Starting back from failure

Failure is a word I do not like and have made a concerted effort in recent years to become increasingly comfortable with. Especially given my new role as a step-mom (full time), I needed to normalize failure and role-model how to embrace it for the best. I made a lot of strides in this regard in my work life and with the kiddos. I did not embrace this new philosophy in my inner sanctuary; running. One year into this new adventure of parenting, partnering, and working and I had lost my fitness way. So I set out to complete a half marathon in the fall. It was a pricey one at that.

My first 4-6 weeks of training went beautifully! Then I missed a run here or there for work or for family. Before I knew it, excuses took over and I was barely running once every week or two. I was still determined to show up on race day (after all, it was pricey). Race day was spread across two days – a 5k on Friday evening and the half on Saturday morning. I was doing both. My family dutifully showed up and helped me do pretty well with the 5k. The next morning was an early start so I gave them my estimated finish time and left hours before them. The first five miles were ok. The other 8.1 were ROUGH. It ended up being my worst half time of the 3 I had done and I felt physically terrible afterwards. Like lay on the couch the rest of the day level terrible. To me it was a resounding failure.

It felt like I had taken such a huge step back and I’m a move forward type of person. I tend to be a very linear thinker and expect no room for detours in my life (despite the NUMEROUS I’d had). Defining this completion as a failure left me feeling the least motivated I’d ever been to run. So I simply stopped. Every couple of months I would go through the motions of pretending to want to get back into it, but the cloud of FAILURE still loomed and metaphorically rained on every run I started. I kept thinking about where I used to be physically and where I should be. That turned every single run into a failure.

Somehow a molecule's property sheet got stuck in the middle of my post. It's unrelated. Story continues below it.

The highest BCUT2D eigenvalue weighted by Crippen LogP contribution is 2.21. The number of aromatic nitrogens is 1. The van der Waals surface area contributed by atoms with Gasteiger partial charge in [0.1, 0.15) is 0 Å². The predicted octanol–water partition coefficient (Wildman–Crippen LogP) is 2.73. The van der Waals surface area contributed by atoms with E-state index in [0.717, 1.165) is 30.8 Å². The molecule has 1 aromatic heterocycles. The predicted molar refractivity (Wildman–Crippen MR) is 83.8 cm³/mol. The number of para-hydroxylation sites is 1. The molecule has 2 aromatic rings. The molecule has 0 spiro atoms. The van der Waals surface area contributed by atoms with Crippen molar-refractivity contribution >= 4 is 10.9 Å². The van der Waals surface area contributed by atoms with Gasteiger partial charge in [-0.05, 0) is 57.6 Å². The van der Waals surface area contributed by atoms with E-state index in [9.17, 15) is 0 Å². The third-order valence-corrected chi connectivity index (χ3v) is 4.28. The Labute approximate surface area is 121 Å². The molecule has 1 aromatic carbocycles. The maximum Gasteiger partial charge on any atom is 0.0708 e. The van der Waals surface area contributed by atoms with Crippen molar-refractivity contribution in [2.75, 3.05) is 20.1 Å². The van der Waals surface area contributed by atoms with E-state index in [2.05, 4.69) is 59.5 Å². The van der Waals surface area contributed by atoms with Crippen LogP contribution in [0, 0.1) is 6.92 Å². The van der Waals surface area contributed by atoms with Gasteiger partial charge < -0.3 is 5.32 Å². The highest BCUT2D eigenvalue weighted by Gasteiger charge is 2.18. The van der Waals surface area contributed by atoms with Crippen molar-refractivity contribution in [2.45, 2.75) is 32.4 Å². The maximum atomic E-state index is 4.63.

Fast forward and I am deciding whether I should take a big “step back” in my career to follow a project I love and get more time with my family. Feeling tired of feeling tired, I accept it. In a lightbulb moment I realize what everyone else knows, life is not linear and it not following an arbitrary straight line does not mean you are failing. Embrace the actual failures as lessons and stop turning every side or back step into miserable failure. With that in mind, I am deciding to embark again on a running journey. This time celebrating the success of movement NOT the measurement against some other version of myself. I created a race bib and medal hanger for myself and as I contemplated what inspirational message to put on it, one kept shining through. If you have ever seen the cult classic movie Kill Bill then you may remember Uma Thruman giving herself a “pep” talk in the back of a truck that included the phrase “now wiggle your big toe” (essentially awaking paralyzed limbs, but let’s put that aside). To me that phrase “now wiggle your big toe” is about taking the smallest bites of a big goal. I want to run a half again but AND for today I will wiggle my big toe (metaphorically most days) to get myself there. And each day I wiggle it a little more, I throw an internal party. So with that I will say, go wiggle your big toe.

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